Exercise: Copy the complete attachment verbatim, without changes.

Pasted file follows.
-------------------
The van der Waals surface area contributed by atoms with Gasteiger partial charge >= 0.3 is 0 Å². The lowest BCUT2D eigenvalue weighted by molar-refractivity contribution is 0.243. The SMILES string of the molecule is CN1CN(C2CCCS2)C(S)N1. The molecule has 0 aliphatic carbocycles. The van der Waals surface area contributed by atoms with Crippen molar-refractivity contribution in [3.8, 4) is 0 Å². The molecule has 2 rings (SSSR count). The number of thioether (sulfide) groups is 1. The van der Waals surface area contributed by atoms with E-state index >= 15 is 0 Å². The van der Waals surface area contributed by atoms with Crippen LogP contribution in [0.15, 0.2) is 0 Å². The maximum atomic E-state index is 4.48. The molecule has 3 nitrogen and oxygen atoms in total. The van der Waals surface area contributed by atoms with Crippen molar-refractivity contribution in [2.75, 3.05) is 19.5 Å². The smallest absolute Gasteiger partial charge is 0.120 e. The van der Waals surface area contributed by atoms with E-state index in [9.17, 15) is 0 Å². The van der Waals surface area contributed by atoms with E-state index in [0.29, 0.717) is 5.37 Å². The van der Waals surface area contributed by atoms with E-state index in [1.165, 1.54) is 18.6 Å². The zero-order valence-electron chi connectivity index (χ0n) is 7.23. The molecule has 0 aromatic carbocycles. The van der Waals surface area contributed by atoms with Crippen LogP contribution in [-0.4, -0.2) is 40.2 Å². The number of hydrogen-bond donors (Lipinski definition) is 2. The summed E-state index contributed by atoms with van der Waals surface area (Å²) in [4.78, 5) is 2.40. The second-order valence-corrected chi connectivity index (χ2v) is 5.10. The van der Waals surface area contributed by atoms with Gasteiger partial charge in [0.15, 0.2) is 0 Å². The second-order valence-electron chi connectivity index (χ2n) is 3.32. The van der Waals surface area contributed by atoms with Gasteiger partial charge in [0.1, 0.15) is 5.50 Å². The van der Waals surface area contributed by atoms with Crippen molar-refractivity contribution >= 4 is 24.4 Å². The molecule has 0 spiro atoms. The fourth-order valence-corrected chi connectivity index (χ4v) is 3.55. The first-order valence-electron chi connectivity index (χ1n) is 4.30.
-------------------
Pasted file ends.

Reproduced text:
The van der Waals surface area contributed by atoms with Gasteiger partial charge >= 0.3 is 0 Å². The lowest BCUT2D eigenvalue weighted by molar-refractivity contribution is 0.243. The SMILES string of the molecule is CN1CN(C2CCCS2)C(S)N1. The molecule has 0 aliphatic carbocycles. The van der Waals surface area contributed by atoms with Crippen molar-refractivity contribution in [3.8, 4) is 0 Å². The molecule has 2 rings (SSSR count). The number of thioether (sulfide) groups is 1. The van der Waals surface area contributed by atoms with E-state index >= 15 is 0 Å². The van der Waals surface area contributed by atoms with Crippen LogP contribution in [0.15, 0.2) is 0 Å². The maximum atomic E-state index is 4.48. The molecule has 3 nitrogen and oxygen atoms in total. The van der Waals surface area contributed by atoms with Crippen molar-refractivity contribution in [2.75, 3.05) is 19.5 Å². The smallest absolute Gasteiger partial charge is 0.120 e. The van der Waals surface area contributed by atoms with E-state index in [9.17, 15) is 0 Å². The van der Waals surface area contributed by atoms with E-state index in [0.29, 0.717) is 5.37 Å². The van der Waals surface area contributed by atoms with E-state index in [1.165, 1.54) is 18.6 Å². The zero-order valence-electron chi connectivity index (χ0n) is 7.23. The molecule has 0 aromatic carbocycles. The van der Waals surface area contributed by atoms with Crippen LogP contribution in [-0.4, -0.2) is 40.2 Å². The number of hydrogen-bond donors (Lipinski definition) is 2. The summed E-state index contributed by atoms with van der Waals surface area (Å²) in [4.78, 5) is 2.40. The second-order valence-corrected chi connectivity index (χ2v) is 5.10. The van der Waals surface area contributed by atoms with Gasteiger partial charge in [0.15, 0.2) is 0 Å². The second-order valence-electron chi connectivity index (χ2n) is 3.32. The van der Waals surface area contributed by atoms with Gasteiger partial charge in [0.1, 0.15) is 5.50 Å². The van der Waals surface area contributed by atoms with Crippen molar-refractivity contribution >= 4 is 24.4 Å². The molecule has 0 spiro atoms. The fourth-order valence-corrected chi connectivity index (χ4v) is 3.55. The first-order valence-electron chi connectivity index (χ1n) is 4.30.